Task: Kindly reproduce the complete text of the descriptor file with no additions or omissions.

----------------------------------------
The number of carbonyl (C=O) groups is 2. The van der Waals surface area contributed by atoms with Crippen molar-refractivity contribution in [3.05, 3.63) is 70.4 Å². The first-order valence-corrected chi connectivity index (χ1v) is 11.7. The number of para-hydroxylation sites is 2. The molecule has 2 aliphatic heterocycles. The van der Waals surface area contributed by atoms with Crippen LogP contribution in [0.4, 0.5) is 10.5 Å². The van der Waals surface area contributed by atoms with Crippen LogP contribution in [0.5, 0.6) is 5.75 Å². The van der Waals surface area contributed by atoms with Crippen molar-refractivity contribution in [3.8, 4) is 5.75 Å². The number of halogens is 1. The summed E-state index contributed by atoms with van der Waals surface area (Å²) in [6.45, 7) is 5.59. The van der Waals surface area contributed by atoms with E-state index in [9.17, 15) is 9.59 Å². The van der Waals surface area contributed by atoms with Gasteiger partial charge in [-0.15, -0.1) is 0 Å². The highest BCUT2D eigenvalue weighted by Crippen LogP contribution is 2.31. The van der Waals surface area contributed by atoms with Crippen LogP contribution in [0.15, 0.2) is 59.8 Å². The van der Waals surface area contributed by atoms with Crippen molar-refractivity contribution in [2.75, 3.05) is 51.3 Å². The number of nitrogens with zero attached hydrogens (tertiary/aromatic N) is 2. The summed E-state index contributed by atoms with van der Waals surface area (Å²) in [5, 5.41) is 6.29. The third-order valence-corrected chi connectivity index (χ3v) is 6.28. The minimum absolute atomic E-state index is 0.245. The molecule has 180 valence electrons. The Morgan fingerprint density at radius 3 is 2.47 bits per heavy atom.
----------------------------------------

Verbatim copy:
The number of carbonyl (C=O) groups is 2. The van der Waals surface area contributed by atoms with Crippen molar-refractivity contribution in [3.05, 3.63) is 70.4 Å². The first-order valence-corrected chi connectivity index (χ1v) is 11.7. The number of para-hydroxylation sites is 2. The molecule has 2 aliphatic heterocycles. The van der Waals surface area contributed by atoms with Crippen LogP contribution in [0.4, 0.5) is 10.5 Å². The van der Waals surface area contributed by atoms with Crippen LogP contribution in [0.5, 0.6) is 5.75 Å². The van der Waals surface area contributed by atoms with Crippen molar-refractivity contribution in [3.8, 4) is 5.75 Å². The number of halogens is 1. The summed E-state index contributed by atoms with van der Waals surface area (Å²) in [6.45, 7) is 5.59. The van der Waals surface area contributed by atoms with E-state index in [9.17, 15) is 9.59 Å². The van der Waals surface area contributed by atoms with Gasteiger partial charge in [-0.15, -0.1) is 0 Å². The highest BCUT2D eigenvalue weighted by Crippen LogP contribution is 2.31. The van der Waals surface area contributed by atoms with Crippen LogP contribution in [0.15, 0.2) is 59.8 Å². The van der Waals surface area contributed by atoms with Crippen molar-refractivity contribution in [2.75, 3.05) is 51.3 Å². The number of nitrogens with zero attached hydrogens (tertiary/aromatic N) is 2. The summed E-state index contributed by atoms with van der Waals surface area (Å²) in [5, 5.41) is 6.29. The third-order valence-corrected chi connectivity index (χ3v) is 6.28. The minimum absolute atomic E-state index is 0.245. The molecule has 180 valence electrons. The Morgan fingerprint density at radius 3 is 2.47 bits per heavy atom.